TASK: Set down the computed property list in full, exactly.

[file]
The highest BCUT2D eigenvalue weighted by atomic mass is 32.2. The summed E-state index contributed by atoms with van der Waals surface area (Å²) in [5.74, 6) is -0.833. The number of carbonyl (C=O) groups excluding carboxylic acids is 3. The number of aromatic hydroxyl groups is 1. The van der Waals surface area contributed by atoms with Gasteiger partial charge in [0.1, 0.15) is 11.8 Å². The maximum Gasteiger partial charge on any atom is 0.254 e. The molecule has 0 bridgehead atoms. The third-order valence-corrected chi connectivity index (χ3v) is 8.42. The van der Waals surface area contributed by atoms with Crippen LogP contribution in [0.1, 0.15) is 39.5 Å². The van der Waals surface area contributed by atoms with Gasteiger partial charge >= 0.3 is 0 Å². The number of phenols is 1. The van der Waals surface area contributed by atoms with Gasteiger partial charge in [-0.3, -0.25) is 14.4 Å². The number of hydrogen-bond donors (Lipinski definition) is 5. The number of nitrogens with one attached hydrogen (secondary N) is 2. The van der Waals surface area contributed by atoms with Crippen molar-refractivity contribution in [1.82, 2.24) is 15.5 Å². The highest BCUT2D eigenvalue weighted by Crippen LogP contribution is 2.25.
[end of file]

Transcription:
The highest BCUT2D eigenvalue weighted by atomic mass is 32.2. The summed E-state index contributed by atoms with van der Waals surface area (Å²) in [5.74, 6) is -0.833. The number of carbonyl (C=O) groups excluding carboxylic acids is 3. The number of aromatic hydroxyl groups is 1. The van der Waals surface area contributed by atoms with Gasteiger partial charge in [0.1, 0.15) is 11.8 Å². The maximum Gasteiger partial charge on any atom is 0.254 e. The molecule has 0 bridgehead atoms. The third-order valence-corrected chi connectivity index (χ3v) is 8.42. The van der Waals surface area contributed by atoms with Crippen LogP contribution in [0.1, 0.15) is 39.5 Å². The van der Waals surface area contributed by atoms with Gasteiger partial charge >= 0.3 is 0 Å². The number of phenols is 1. The van der Waals surface area contributed by atoms with Gasteiger partial charge in [-0.3, -0.25) is 14.4 Å². The number of hydrogen-bond donors (Lipinski definition) is 5. The number of nitrogens with one attached hydrogen (secondary N) is 2. The van der Waals surface area contributed by atoms with Crippen molar-refractivity contribution in [1.82, 2.24) is 15.5 Å². The highest BCUT2D eigenvalue weighted by Crippen LogP contribution is 2.25.